Okay, apologies for the smallest touch of click-bait: the official VIP Hospitality pass that we’re talking about is not for a sports or music event. It’s actually an oil and silkscreen print on canvas known as ‘VIP Ticket’ by Andy Warhol. The artwork is a typically Warhol-like reproduction of everyday item, in this case the tear-off VIP tickets that were issued by famous New York nightclub Studio 54 in its 1970s heyday.
By the late 1970s, Studio 54 was one of the best-known nightclubs in the world, playing a key role in the growth of disco music and nightclub culture. Andy Warhol was a regular fixture at the club, which was an icon of excess, drugs, and celebrity VIPs. According to Sotheby’s auction notes Myra Scheer, the former assistant of the club’s co-owner Steve Rubell, recalled ‘Andy used to say that Studio 54 was a dictatorship at the door and a democracy inside — everyone was a star… Everyone was there to have fun. This was before the red carpet. Everyone mixed and danced. No one asked for autographs.’
The VIP Ticket print that came up for auction in September 2012 was gifted by Warhol to Thomas N. Armstrong III, pictured. Armstrong was the director of the Whitney Museum of American Art and quadrupled the size of the museum’s permanent collection overseeing acquisitions that included Frank Stella’s black painting, Die Fahne Hoch!, Jasper Johns’ Three Flags, and Alexander Calder’s Circus. A show of portraits by Warhol was held in 1979 at the museum.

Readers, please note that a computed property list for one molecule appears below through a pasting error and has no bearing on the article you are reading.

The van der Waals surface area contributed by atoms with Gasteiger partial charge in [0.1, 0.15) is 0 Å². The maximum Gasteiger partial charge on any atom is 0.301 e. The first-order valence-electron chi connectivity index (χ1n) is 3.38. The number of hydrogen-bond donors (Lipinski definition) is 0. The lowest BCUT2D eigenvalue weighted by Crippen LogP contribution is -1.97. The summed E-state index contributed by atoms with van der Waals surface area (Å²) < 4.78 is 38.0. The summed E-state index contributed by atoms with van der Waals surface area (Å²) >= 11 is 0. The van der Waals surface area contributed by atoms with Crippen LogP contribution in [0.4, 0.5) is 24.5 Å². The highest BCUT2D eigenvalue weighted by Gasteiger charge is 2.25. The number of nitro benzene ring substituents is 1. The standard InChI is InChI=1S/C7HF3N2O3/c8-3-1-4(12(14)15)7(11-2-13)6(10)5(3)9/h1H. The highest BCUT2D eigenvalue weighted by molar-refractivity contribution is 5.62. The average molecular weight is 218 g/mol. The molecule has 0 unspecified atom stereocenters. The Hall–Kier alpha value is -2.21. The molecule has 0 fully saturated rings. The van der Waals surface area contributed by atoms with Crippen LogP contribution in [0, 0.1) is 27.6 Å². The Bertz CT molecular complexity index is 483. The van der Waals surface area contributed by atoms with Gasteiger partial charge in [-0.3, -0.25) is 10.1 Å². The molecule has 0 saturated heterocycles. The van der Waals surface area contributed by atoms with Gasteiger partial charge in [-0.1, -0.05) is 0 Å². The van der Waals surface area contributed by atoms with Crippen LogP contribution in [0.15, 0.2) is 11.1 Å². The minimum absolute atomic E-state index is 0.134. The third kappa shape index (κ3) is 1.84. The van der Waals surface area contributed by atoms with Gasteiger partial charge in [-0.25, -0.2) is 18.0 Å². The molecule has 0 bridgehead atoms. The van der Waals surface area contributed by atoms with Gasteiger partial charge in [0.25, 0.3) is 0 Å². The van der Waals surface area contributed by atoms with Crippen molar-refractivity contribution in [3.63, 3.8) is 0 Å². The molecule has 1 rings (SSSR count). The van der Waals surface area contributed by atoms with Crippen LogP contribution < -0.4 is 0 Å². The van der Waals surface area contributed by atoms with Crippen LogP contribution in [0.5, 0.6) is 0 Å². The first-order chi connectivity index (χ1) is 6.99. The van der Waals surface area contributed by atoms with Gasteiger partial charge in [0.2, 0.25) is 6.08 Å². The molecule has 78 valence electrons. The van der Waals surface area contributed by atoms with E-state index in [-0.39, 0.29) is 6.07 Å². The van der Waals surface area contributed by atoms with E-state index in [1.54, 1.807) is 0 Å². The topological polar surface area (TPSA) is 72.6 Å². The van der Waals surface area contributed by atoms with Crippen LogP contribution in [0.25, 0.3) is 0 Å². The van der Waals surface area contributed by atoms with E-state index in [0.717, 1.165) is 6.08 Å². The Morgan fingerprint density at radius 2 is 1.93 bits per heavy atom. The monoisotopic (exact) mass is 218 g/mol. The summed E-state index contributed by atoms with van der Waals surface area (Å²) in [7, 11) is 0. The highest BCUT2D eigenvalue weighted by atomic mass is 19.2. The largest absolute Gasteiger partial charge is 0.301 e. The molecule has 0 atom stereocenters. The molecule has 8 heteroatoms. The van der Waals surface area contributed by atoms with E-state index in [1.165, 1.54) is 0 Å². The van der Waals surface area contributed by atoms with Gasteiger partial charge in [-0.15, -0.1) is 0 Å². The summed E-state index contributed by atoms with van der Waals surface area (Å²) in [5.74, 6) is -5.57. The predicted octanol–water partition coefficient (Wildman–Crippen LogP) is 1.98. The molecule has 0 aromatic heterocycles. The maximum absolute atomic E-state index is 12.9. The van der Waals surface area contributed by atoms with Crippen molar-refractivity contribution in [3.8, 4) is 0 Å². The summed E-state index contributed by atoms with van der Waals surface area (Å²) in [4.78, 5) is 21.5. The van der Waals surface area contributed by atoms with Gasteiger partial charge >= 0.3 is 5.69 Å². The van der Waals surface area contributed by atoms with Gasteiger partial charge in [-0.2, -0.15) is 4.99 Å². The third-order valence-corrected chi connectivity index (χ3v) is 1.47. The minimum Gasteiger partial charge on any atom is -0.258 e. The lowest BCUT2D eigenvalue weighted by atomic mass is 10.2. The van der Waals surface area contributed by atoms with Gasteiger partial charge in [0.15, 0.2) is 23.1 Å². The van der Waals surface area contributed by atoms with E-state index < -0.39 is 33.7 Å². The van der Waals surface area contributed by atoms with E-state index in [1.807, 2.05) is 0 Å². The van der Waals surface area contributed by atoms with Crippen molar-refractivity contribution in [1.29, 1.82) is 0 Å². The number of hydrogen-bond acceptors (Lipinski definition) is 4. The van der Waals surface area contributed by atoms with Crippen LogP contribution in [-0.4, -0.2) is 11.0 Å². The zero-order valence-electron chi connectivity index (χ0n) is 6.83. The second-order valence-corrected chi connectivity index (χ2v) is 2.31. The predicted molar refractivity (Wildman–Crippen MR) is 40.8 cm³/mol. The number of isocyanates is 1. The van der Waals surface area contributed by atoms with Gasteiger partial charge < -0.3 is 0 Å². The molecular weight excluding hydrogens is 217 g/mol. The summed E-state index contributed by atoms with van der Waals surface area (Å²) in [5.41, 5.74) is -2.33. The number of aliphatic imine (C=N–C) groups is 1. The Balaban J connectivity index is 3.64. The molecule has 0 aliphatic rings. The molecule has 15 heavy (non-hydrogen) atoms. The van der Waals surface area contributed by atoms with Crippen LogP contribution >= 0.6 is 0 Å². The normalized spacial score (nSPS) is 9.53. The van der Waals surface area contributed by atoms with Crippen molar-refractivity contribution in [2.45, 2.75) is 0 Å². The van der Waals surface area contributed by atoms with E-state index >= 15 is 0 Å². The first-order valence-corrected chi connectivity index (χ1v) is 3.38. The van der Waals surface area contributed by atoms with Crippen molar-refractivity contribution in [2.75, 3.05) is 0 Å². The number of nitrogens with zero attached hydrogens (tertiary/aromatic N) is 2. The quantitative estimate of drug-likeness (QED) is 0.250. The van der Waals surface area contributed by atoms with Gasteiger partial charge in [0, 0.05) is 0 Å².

Shortly following his time at the Whitney, Armstrong became the director of the Andy Warhol Museum in Pittsburgh in 1993, a year prior to the museum’s opening. In describing Warhol’s process, Armstrong explained, ‘He harvested ideas from everything that was going on around him and thrived on a cacophony of experiences which he edited and then subjected to his own order.’
Armstrong died in June 2011 aged 78 and just over a year his VIP Ticket print was auctioned. The 21 by 14 inch print was signed and dated 78; ‘To Tom A.’ was written on the reverse. Initially Sotheby’s projected US$ 120,000 to US$ 180,000 but the final sale price was well over that at US$ 212,500.
By the way, the most expensive official VIP Hospitality package that we’re aware of is the single-match pricing for the Tsarsky Lounge for Match 64 [the final] of the 2018 FIFA World Cup. The price – for the very best seat in the house and exceptional hospitality – US$ 19,800 per package is less than a tenth of the Warhol artwork.